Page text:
Sunday 6 December 2015

Never To Forget

On June 6, 2015, my father experienced a new beginning. Two days later, as I wrestled with my emotions, I prayed - 'Oh God, help me never to forget my father!'  And I wrote...   

I don’t want to ever forget…

… how blessed I was to have him in my life.

… our conversations, profound and deep into the mysteries of life.
We agreed to disagree often and he would say – further along at a higher level of consciousness I’d understand. He truly believed in the power of the mind. His wisdom was remarkable, and he had a way of seeing things that was truly his own. ‘This too shall pass’ was his sage advice regarding every bump in life from the least to the greatest.

… his calm almost nonchalant attitude about things.
 He truly did mellow as he aged, and I thank God that I was able to experience and enjoy that side of him. He moved from one who didn’t relish taking pictures to taking lots happily with his children and grandchildren in his later years. Although considered an introvert, he touched many by his care, concern and generosity.  Taking flowers for the nurses and inviting them to his home - his kind and courteous manner was noticed and admired by all.

As he grew older, he became more and more aware of God’s blessings in his life. He would often say he’s drinking from his saucer because his cup has overflowed. He told me that he never expected to live past 33… so to get to 88 with all his children and grandchildren, and the love he felt from them made him feel like a truly blessed man. And he was never too busy to help others bear their load, a virtue he passed onto his children. He often told us never to pass the Salvation Army – the work they do is necessary.

He wasn’t a man that showed a lot of emotion, yet we felt and were assured of his sincere love for us. He didn’t talk a lot but when he did, it showed a keen depth of understanding of the human heart and condition.

Don’t want to forget his keen mind and interest in news events. He was always listening to the news from around the world and whenever some new issue or event came up, we would discuss and analyze together. He had such knowledge and insight.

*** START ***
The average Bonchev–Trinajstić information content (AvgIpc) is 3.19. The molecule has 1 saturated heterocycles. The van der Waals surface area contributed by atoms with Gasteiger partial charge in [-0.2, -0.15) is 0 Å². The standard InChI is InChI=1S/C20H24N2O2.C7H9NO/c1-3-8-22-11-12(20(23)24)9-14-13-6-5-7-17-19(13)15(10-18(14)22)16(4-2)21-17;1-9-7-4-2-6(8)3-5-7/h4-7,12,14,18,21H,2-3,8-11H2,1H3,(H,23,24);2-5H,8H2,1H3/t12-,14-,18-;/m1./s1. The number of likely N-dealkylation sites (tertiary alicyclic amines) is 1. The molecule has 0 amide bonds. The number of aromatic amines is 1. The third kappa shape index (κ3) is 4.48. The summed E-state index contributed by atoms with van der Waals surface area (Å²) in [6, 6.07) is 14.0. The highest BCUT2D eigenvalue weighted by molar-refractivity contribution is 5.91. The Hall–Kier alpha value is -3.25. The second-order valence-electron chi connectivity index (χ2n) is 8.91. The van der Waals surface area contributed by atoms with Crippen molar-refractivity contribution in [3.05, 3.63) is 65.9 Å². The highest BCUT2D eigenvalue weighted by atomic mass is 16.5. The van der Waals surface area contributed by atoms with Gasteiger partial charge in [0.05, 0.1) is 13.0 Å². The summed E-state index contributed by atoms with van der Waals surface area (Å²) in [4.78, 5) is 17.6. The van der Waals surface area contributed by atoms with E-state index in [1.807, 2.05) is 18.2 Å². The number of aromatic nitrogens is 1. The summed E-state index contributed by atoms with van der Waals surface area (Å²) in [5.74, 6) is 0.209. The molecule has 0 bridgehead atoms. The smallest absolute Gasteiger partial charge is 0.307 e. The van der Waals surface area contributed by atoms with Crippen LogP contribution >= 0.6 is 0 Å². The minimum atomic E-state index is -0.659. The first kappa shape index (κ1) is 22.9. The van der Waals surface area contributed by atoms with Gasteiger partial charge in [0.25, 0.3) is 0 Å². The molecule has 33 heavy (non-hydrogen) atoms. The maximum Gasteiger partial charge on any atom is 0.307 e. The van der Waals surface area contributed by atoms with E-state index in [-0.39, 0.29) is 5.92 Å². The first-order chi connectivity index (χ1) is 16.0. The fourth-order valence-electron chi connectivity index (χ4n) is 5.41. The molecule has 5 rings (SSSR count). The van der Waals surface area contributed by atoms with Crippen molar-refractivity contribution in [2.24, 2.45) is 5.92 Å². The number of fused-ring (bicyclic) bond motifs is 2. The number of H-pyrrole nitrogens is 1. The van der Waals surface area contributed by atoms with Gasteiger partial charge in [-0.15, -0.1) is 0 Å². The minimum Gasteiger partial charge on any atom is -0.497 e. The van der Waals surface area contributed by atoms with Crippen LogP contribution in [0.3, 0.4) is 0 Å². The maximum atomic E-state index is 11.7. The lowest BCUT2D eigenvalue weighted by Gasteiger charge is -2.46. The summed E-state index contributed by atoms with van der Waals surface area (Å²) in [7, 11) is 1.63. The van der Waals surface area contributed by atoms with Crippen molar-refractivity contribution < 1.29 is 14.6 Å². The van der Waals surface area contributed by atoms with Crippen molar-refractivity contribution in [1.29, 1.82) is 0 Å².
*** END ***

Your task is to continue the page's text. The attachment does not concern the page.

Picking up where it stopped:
Don’t want to forget his wish and hope for peaceful living. I thank God that he passed peacefully in his sleep, possibly unaware of his crossing from life to death. He didn’t want to leave us… didn’t want to say goodbye… his love for us too great, but he also accepted ‘God’s will be done’ and knew how blessed he was. ‘Thine will be done’ he would often say during his last admission. He felt it was the beginning of the end, but prayerfully may it be a new beginning for his soul’s journey with God. He would often quote a dear friend who assured him to see his illness not as the beginning of the end but as a new beginning. This he pondered, and I think he accepted. He left this world with hope… never losing hope. I didn’t say ‘goodbye’, I said, ‘Meet me on the other side’, and he would smile and nod – remembering this brings me comfort and reminds me never to forget 'our hope'. May his soul find rest in God alone - the Source of all hope. 

Don’t want to forget the support of my family. In their own way, given their own strengths and weaknesses; everyone came together and did his or her part to get us through together. Despite all our little shortcomings, I won’t trade my family for the world. They were not shy to grieve the loss of daddy, and their outpouring of raw emotion touched me deeply. Our togetherness is surely a legacy to daddy.

My darling daughter says of Papa – his was always a happy presence – even when we were there and he wasn’t talking much – he was happy to be with us and made us happy just by his presence with us - profound thoughts from the mouth of babes. May I always carry that presence with me and perhaps in some small way touch others the way my father once did.

What about you? What legacy are you leaving? What do you hope people will never forget about you?

As you ponder that question, please enjoy Live Like That by Sidewalk Prophets. 

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